Tournament of Books 2015
 
 

Special Offers see all

Enter to WIN a $100 Credit

Subscribe to PowellsBooks.news
for a chance to win.
Privacy Policy

Visit our stores

PowellsBooks.Blog

Authors, readers, critics, media — and booksellers.

 

The Hypnotist

It's an honor to be back at the Powell's blog and share something about my newest suspense novel, The Hypnotist.

All writers have rites and rituals that we've developed over the years.All writers have rites and rituals that we've developed over the years. I always wonder about these habits and idiosyncrasies. But I never have the nerve to ask the venerable pros I meet.

Here are mine.

Before I start any book I need three things. The first is a question I don't know the answer to but find interesting enough to spend at least a year finding out.

The second is a quote that captures the spirit of the theme I want to write about — what I think powers the novel.

And the third is an object that belongs to my main character — that has some meaning to him or her — even if I don't always know quite what that meaning is when I begin.

The question that inspired this book was: Who owns art?The question that inspired this book was: Who owns art? Should the cultural heritage of a piece of artwork determine what museum it finally winds up in? Is restitution always in the best interest of the pubic?

For years I've been reading about Greece's efforts to get the Elgin Marbles back to their homeland. I can see both sides of the arguments. I have sympathy for countries whose riches have been taken from them. But at the same time I've spent a lot of my life visiting museums. I've been moved and inspired by work gathered from around the world and can't imagine what these amazing institutions would be like if they were stripped of their treasures.

The quote that mesmerized me and epitomized what I wanted this book to be about was:

Often, in the cosseted quarters of a museum, we forget that every work of ancient art is a survivor, a representative of untold numbers of similar artworks that perished. This triumphant exhibition makes us remember, while demonstrating that every survivor saves much more than just itself: long strands of culture, identity and history waiting to be woven back together.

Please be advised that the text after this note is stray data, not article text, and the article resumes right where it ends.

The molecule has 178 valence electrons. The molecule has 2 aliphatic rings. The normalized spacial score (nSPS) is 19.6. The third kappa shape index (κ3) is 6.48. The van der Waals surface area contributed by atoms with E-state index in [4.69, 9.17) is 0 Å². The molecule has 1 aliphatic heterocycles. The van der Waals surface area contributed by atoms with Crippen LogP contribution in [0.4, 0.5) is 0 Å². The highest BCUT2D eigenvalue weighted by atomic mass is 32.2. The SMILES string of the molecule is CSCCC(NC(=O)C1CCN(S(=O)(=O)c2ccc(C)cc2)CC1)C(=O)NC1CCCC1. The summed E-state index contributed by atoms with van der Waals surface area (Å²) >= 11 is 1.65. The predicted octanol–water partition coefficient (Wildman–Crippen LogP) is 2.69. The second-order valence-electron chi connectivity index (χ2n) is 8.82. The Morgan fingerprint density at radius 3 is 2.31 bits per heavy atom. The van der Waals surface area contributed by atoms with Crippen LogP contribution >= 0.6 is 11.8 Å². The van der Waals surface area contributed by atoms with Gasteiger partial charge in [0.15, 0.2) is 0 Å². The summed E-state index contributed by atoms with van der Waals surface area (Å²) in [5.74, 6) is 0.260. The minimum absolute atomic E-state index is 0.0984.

—Roberta Smith writing in the New York Times about the exhibit Silent Survivors of Afghanistan's 4,000 Tumultuous Years

And the magical object, the talisman that belongs to my main character, is a broken pencil. It was in Lucian Glass's pocket the day he was brutally attacked and killed. He was only 20 at the time, a student at college. Glass has kept the pencil in a drawer that he opens all the time... he's seen it so often that he no longer notices it. Until the day my novel starts... and he's forced into remembering something he never really could forget.

÷ ÷ ÷

Visit M. J. Rose at her website (www.mjrose.com) or read her daily blog (www.reincarnationist.org) on reincarnation facts, philosophy, and curiosities. Her most recent novel, The Memorist, is an Indie Next pick.


Books mentioned in this post

  1. The Memorist
    Used Hardcover $2.75


M. J. Rose is the author of The Memorist

Post a comment:

 
Get Your Gravatar

  1. Please note:
  2. All comments require moderation by Powells.com staff.
  3. Comments submitted on weekends might take until Monday to appear.
PowellsBooks.Blog uses Gravatar to allow you to personalize the icon that appears beside your name when you post. If you don't have one already, get your Gravatar today!
spacer
spacer
  • back to top

FOLLOW US ON...

     
Powell's City of Books is an independent bookstore in Portland, Oregon, that fills a whole city block with more than a million new, used, and out of print books. Shop those shelves — plus literally millions more books, DVDs, and gifts — here at Powells.com.